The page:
William Wordsworth Orchestral Works

William Wordsworth (1908-1988) in his large and varied output embraces many forms, including orchestral, chamber and instrumental music, and songs. His scores are consummately well-crafted and display a rugged individuality. There are no sensational tricks, no compromises to fashion and his is generally a quieter, more contemplative voice than that of his contemporaries. Various influences such as Sibelius, Bartók, Nielsen and, to a lesser extent, Bax and Vaughan Williams may be detected fleetingly in some of his writing, but he went his own way and the best of his music is passionate, tough, direct and sincere.

Wordsworth’s Symphony no.1 (1944) has been broadcast on a couple of occasions, but has not yet received a public performance. The 5th Symphony (1960) is a riot of colour and seemingly unstoppable invention. Representing the composer at the very peak of his powers, it ranks as one of his most life-affirming utterances.

In 1957 he wrote, ‘I am quite convinced that I have something to say, and an individual way of saying it which the ordinary music-lover is capable is responding to if he is given sufficient opportunities. I would not go through the labour of creation were I not so convinced.

In stock
Catalogue Number

“As with all these CDs in the Itter Broadcast Collection the presentation is excellent. The liner-note by Paul Conway is comprehensive and gives a brief history of the composer as well as a detailed discussion of each work. The re-mastering of the sound is excellent.” John France, musicweb-international.com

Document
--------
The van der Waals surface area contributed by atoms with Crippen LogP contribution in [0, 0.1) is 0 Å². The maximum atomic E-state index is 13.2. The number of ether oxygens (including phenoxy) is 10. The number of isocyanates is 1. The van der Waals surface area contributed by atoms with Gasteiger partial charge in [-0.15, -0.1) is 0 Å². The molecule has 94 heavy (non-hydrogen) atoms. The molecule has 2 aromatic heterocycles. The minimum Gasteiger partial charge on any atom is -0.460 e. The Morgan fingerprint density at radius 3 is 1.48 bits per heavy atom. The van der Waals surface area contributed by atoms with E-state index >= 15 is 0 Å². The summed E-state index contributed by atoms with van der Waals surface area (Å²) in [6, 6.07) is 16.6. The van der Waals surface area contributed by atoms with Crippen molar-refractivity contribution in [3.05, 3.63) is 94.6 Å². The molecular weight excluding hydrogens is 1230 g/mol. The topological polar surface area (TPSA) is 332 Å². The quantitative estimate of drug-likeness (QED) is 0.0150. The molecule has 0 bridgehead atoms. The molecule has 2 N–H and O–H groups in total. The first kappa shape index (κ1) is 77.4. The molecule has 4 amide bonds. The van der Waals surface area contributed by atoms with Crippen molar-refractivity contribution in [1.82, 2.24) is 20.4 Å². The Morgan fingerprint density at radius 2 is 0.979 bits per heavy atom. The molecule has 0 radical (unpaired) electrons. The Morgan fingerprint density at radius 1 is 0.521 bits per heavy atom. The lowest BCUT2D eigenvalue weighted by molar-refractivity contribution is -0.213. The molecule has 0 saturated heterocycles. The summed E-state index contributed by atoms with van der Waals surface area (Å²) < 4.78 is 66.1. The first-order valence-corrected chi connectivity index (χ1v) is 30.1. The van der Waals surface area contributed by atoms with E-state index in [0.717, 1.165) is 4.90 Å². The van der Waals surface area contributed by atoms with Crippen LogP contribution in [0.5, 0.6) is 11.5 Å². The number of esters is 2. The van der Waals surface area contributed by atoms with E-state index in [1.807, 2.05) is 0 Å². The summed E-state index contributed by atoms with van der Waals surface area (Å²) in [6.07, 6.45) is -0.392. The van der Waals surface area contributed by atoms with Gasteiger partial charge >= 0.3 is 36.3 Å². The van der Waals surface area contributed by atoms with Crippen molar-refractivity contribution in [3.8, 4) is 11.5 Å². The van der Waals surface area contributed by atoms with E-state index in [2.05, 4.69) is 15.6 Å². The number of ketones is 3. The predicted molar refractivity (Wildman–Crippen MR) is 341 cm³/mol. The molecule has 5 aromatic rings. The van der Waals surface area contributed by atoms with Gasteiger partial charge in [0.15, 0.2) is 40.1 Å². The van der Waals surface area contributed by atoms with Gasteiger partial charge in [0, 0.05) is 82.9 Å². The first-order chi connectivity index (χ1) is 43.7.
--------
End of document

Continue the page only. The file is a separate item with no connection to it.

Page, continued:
“Again, this release from Richard Itter's broadcast collection is most welcome in that it fills an important gap in Wordsworth's discography and, by so doing, allows for a better assessment of this most distinguished composer's achievement. The transfers made by Abbey Road Studios are quite remarkable and these recordings still sound remarkably well. Once again I also want to single out Paul Conway's well-informed notes from which I have liberally quoted.” Hubert Culot, musicweb-international.com

“We are lucky to have these fine works in recordings that belie their origins. We should thank Lyrita for all the work they are doing in bringing such neglected works to our attention. The performances are first rate and there are excellent, very full booklet notes. I wonder if there are any more of this composer’s symphonies hiding in Mr Itter’s collection. I do hope so.” theclassicalreviewer.blogspot.co.uk

© 2010-2020 Wyastone. All Rights Reserved.